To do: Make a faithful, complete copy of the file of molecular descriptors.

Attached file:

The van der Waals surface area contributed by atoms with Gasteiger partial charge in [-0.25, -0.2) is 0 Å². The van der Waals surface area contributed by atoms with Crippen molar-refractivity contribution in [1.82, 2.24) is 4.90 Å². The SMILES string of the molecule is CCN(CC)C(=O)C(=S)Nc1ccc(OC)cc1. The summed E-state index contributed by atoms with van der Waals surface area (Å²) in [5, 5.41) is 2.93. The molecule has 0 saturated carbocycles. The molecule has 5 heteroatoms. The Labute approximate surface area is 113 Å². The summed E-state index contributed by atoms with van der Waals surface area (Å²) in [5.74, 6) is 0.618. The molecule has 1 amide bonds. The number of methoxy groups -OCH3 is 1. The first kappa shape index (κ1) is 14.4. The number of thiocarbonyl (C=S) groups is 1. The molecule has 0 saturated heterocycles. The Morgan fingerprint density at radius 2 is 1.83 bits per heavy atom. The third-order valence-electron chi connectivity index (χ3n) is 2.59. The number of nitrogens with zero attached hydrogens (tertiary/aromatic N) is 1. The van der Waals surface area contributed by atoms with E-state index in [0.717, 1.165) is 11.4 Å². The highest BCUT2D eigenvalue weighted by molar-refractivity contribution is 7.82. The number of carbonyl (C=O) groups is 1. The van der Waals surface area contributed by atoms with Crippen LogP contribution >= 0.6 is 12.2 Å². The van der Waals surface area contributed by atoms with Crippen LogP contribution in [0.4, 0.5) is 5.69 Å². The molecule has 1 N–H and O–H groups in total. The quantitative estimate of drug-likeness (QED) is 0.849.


The van der Waals surface area contributed by atoms with Gasteiger partial charge in [-0.25, -0.2) is 0 Å². The van der Waals surface area contributed by atoms with Crippen molar-refractivity contribution in [1.82, 2.24) is 4.90 Å². The SMILES string of the molecule is CCN(CC)C(=O)C(=S)Nc1ccc(OC)cc1. The summed E-state index contributed by atoms with van der Waals surface area (Å²) in [5, 5.41) is 2.93. The molecule has 0 saturated carbocycles. The molecule has 5 heteroatoms. The Labute approximate surface area is 113 Å². The summed E-state index contributed by atoms with van der Waals surface area (Å²) in [5.74, 6) is 0.618. The molecule has 1 amide bonds. The number of methoxy groups -OCH3 is 1. The first kappa shape index (κ1) is 14.4. The number of thiocarbonyl (C=S) groups is 1. The molecule has 0 saturated heterocycles. The Morgan fingerprint density at radius 2 is 1.83 bits per heavy atom. The third-order valence-electron chi connectivity index (χ3n) is 2.59. The number of nitrogens with zero attached hydrogens (tertiary/aromatic N) is 1. The van der Waals surface area contributed by atoms with E-state index in [0.717, 1.165) is 11.4 Å². The highest BCUT2D eigenvalue weighted by molar-refractivity contribution is 7.82. The number of carbonyl (C=O) groups is 1. The van der Waals surface area contributed by atoms with Crippen LogP contribution >= 0.6 is 12.2 Å². The van der Waals surface area contributed by atoms with Crippen LogP contribution in [0.4, 0.5) is 5.69 Å². The molecule has 1 N–H and O–H groups in total. The quantitative estimate of drug-likeness (QED) is 0.849.